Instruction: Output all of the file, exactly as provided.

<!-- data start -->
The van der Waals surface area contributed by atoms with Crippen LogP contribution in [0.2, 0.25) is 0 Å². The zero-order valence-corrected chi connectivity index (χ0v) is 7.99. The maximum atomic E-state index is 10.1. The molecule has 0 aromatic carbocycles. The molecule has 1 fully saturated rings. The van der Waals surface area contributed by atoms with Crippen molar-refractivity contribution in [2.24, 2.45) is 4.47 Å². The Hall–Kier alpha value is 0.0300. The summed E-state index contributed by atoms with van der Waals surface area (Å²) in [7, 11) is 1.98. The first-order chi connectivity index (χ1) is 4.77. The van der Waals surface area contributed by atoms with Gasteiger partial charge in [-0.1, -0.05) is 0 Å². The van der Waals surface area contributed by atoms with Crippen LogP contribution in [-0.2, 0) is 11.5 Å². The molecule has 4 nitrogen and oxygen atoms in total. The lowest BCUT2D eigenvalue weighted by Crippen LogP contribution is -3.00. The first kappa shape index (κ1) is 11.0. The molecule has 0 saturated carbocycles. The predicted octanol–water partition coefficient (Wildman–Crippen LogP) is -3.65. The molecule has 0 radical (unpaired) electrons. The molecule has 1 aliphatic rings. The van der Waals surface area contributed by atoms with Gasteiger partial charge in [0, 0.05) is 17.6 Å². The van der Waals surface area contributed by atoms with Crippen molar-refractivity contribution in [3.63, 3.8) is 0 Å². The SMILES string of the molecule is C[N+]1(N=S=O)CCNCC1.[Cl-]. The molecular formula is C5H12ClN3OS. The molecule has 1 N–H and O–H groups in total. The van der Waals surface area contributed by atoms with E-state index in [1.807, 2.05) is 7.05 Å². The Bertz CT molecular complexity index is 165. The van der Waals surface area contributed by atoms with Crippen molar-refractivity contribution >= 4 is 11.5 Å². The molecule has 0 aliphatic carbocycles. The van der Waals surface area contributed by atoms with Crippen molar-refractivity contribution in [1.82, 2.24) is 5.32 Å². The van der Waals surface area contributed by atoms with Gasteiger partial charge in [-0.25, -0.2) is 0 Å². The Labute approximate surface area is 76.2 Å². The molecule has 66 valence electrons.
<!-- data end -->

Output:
The van der Waals surface area contributed by atoms with Crippen LogP contribution in [0.2, 0.25) is 0 Å². The zero-order valence-corrected chi connectivity index (χ0v) is 7.99. The maximum atomic E-state index is 10.1. The molecule has 0 aromatic carbocycles. The molecule has 1 fully saturated rings. The van der Waals surface area contributed by atoms with Crippen molar-refractivity contribution in [2.24, 2.45) is 4.47 Å². The Hall–Kier alpha value is 0.0300. The summed E-state index contributed by atoms with van der Waals surface area (Å²) in [7, 11) is 1.98. The first-order chi connectivity index (χ1) is 4.77. The van der Waals surface area contributed by atoms with Gasteiger partial charge in [-0.1, -0.05) is 0 Å². The van der Waals surface area contributed by atoms with Crippen LogP contribution in [-0.2, 0) is 11.5 Å². The molecule has 4 nitrogen and oxygen atoms in total. The lowest BCUT2D eigenvalue weighted by Crippen LogP contribution is -3.00. The first kappa shape index (κ1) is 11.0. The molecule has 0 saturated carbocycles. The predicted octanol–water partition coefficient (Wildman–Crippen LogP) is -3.65. The molecule has 0 radical (unpaired) electrons. The molecule has 1 aliphatic rings. The van der Waals surface area contributed by atoms with Gasteiger partial charge in [0, 0.05) is 17.6 Å². The van der Waals surface area contributed by atoms with Crippen molar-refractivity contribution in [3.63, 3.8) is 0 Å². The SMILES string of the molecule is C[N+]1(N=S=O)CCNCC1.[Cl-]. The molecular formula is C5H12ClN3OS. The molecule has 1 N–H and O–H groups in total. The van der Waals surface area contributed by atoms with E-state index in [1.807, 2.05) is 7.05 Å². The Bertz CT molecular complexity index is 165. The van der Waals surface area contributed by atoms with Crippen molar-refractivity contribution >= 4 is 11.5 Å². The molecule has 0 aliphatic carbocycles. The van der Waals surface area contributed by atoms with Crippen molar-refractivity contribution in [1.82, 2.24) is 5.32 Å². The van der Waals surface area contributed by atoms with Gasteiger partial charge in [-0.25, -0.2) is 0 Å². The Labute approximate surface area is 76.2 Å². The molecule has 66 valence electrons.